Your website copy matters more than you know and learning how to organize and write website copy that will attract and convert is a coveted skill. For many of your potential customers and clients, the first glance at your website home page is the first impression they get of your business. That should be a scary thought if you have not carefully crafted the message found there.
On the other side, if you are concerned about being found through an internet search on, let’s say, Google, you should care very much about the keywords and structure on the website page. You write website copy for the human visiting your page as well as the “bot” that crawls the code because the “bot” from the search engine is assessing the user experience based on certain patterns in the copy on the page.
I hope this isn’t daunting, because it shouldn’t be. If you organize and write your website copy on good principles of marketing, sales, and good-old person-to-person communication best practices you should be okay.
Let’s take a closer look.
Organize and Write Website Copy Projects
Start with Your Ideal Customer/Client
If you haven’t already created a profile of your ideal customer or client as part of your business marketing plan, now is a good time to do it.
Let’s call it a buyer persona. You may have more than one, but let’s walk through your primary buyer persona. Who is it? Gender? Age-range? Social status? What are their core values? What are their life experiences? And most importantly, what problems are they facing that you might be able to solve?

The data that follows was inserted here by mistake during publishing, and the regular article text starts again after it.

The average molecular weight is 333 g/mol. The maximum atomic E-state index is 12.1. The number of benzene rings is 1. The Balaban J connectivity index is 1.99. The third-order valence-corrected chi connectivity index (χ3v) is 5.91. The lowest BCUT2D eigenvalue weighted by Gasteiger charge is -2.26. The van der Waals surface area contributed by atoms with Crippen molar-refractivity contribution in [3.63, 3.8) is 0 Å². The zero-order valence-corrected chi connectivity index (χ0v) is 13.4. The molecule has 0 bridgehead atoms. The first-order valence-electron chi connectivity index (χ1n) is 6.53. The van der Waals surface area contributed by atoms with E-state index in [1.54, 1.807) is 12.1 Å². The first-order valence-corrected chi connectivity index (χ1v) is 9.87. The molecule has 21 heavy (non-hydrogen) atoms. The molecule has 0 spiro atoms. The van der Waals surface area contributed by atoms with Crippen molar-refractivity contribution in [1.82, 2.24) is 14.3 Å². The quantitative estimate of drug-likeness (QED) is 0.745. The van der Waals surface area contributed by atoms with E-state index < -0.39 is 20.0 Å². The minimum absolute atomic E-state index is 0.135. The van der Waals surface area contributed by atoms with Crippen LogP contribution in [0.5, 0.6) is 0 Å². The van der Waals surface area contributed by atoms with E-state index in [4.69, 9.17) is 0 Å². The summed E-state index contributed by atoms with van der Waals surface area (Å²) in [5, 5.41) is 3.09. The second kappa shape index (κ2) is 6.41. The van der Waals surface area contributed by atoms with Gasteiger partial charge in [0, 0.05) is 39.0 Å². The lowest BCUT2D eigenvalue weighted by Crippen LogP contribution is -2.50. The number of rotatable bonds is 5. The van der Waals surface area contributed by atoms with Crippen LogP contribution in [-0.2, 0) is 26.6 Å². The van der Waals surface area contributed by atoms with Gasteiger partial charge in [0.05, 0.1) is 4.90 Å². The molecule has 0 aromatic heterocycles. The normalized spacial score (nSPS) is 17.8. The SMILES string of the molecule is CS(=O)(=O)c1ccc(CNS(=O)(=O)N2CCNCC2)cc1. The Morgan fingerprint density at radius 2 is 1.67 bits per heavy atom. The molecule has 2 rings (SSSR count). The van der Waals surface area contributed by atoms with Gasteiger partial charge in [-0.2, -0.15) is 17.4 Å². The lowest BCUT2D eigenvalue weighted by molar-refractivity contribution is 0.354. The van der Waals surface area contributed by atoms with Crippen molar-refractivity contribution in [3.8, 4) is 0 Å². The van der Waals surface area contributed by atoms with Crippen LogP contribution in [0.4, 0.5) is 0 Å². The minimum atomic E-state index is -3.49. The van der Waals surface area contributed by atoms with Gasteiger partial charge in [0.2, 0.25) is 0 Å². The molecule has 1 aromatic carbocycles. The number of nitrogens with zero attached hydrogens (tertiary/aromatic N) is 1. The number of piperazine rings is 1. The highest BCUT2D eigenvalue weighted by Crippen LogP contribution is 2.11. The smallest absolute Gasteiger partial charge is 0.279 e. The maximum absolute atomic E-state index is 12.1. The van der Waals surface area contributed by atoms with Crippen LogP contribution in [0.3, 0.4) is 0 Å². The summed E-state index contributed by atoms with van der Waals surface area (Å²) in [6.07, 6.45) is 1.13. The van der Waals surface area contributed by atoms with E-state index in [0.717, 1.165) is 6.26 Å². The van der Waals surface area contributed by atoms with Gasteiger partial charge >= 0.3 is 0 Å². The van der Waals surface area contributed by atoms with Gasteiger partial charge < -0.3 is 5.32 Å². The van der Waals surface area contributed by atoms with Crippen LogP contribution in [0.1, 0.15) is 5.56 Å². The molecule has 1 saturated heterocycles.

Make an Outline
First, list the pages of your website. Don’t over-complicate this step. Write down the key areas you think you would have share about your business. You may end up combining topics or separating content into two pages, but you don’t have to decide right now. It’s the start.
Typically, there is a Home page and you might have any of the following as well: About Us, People We Help/Serve, Our Services/Products, and Contact. Obviously more complex businesses will have many more pages.
The Intent of Each Page: Keyword
Believe me, this step is very important. For every page I ask myself, what is the question my buyer persona will ask or type into a search engine that would bring them to my page for the best answer? Now what is the keyword of that question? Here’s a hint, it is not always the name of your company or the name of your service/product. In the home services trades, this is likely a simpler answer.
You may want to do some research on which keywords would be best to use. Choose one that is used relatively frequently (good search volume) and is perhaps not the most competitive word on the market for your industry. (Read more on keyword research.)
You want that keyword to have some prominence on the page and in the copy. This makes it very clear that you offer what someone is looking for at the end of that search AND it will make it clear to the search engines as well.
The Response Desired from Each Page: Call to Action
Most website owners will think this is obvious saying, “I want the website visitor to buy now or schedule now. Duh.” Well, yes, I would place that prime Call to Action on every page in the header bar or footer, but what about those calls to action to engage your visitor with download offers or an opportunity to sign up for a free service or assessment? If you don’t know what to offer just now, let his simmer and go ahead with creating copy.